28 March 2006

Take A Deep Breath

The sun is not yet up. I have a few minutes before heading into the day. My typing is worse than usual because I have a skin split in my right index fingertip from cleaning my shower head in a bowl of vinegar. It worked really well, and now I am getting an actual shower instead of a sprinkle. Last winter I got skin splits all the time from hand washing dishes, but with a family we use the dishwasher more and so my hands have been spared this winter.

The contractor is waiting for a guaranteed two days without rain to fix our roof. The insurance check came last week, and so now it is all about the timing. Meanwhile, we have a leak in a heating pipe in the basement. Repairing it means shutting off the furnace for a considerable time, and as it is still sort of chilly outside, we just empty the bucket right now. I should do that today in fact. And there is another leak, from the outside through a chink in the masonry wall I think, that has entered a cabinet and so all the financial papers in there are now on a bench in the family room. That’s in addition to the financials spread on my dining room table as I sorted out what my accountant needed to do my taxes.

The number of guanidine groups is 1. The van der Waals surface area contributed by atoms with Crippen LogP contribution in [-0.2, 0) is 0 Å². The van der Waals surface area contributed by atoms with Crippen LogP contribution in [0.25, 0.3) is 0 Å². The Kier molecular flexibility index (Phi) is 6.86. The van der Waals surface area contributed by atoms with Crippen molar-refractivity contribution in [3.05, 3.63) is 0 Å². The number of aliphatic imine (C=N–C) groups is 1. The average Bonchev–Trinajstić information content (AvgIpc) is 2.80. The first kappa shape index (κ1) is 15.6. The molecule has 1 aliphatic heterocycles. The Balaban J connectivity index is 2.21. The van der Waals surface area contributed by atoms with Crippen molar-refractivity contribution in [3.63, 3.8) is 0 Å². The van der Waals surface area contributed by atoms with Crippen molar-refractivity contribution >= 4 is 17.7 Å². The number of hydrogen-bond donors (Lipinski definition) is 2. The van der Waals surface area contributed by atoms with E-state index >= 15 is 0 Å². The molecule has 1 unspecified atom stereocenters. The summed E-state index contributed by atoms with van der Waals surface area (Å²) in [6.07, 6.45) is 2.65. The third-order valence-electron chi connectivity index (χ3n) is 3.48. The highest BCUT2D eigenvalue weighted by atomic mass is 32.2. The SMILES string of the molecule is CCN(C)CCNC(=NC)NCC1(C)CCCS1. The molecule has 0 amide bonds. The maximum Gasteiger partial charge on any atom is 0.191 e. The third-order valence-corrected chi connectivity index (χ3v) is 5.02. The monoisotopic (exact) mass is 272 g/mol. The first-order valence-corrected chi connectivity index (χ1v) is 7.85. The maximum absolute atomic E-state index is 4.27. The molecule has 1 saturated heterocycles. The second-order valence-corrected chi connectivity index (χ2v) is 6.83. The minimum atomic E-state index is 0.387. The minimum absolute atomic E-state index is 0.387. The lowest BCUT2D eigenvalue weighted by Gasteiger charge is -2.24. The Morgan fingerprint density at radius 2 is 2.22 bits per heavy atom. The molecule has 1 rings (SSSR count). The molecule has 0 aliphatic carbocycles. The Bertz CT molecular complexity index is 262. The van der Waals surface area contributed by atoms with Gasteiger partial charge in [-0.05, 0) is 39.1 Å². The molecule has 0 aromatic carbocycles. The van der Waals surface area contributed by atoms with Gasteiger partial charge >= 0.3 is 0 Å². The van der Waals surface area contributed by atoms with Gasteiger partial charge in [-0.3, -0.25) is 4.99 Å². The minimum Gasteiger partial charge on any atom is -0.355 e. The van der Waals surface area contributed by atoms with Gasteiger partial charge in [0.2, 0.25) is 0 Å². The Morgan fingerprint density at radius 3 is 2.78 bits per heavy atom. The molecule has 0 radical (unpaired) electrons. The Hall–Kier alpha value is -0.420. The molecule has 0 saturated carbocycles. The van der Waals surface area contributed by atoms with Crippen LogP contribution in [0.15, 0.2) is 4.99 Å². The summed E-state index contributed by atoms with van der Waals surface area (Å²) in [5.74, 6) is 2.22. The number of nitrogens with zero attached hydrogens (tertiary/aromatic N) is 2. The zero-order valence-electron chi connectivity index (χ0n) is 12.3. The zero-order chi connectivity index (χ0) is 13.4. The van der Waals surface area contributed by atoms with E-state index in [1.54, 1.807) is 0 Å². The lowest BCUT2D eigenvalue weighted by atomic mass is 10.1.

There’s a story of folly. I sent all these papers off two weeks ago. A week later they came back because I had misaddressed them – finishing the address with “Grand Rapids…” because I was trying to multi-task that day. I remember it all too well. You would think that I would have an interlude of competence between infancy and senility. And last night the dryer decided to lose its heating power, so the house is now filled with the damp banners of clothing hanging out to dry. I wonder if they can serve as domestic prayer flags, like those that flutter in the Himalayas, and perhaps send our own om-like petitions to the bodhisattvas of the laundry.

I wanted to comment on the new TV series about polygamy, but the sun is now coming up and the day is beginning. My neighbor owl, apparently unbothered by the loss of the great hackberry tree, has finished its nocturnal sentinel duty and so its tender hoot is gone in the gray morning light. My son and wife are downstairs now; the tasks of the day are beginning to emerge from the shadows. Easter is bearing down, and other deadlines are visible on the horizon. Wish me luck.

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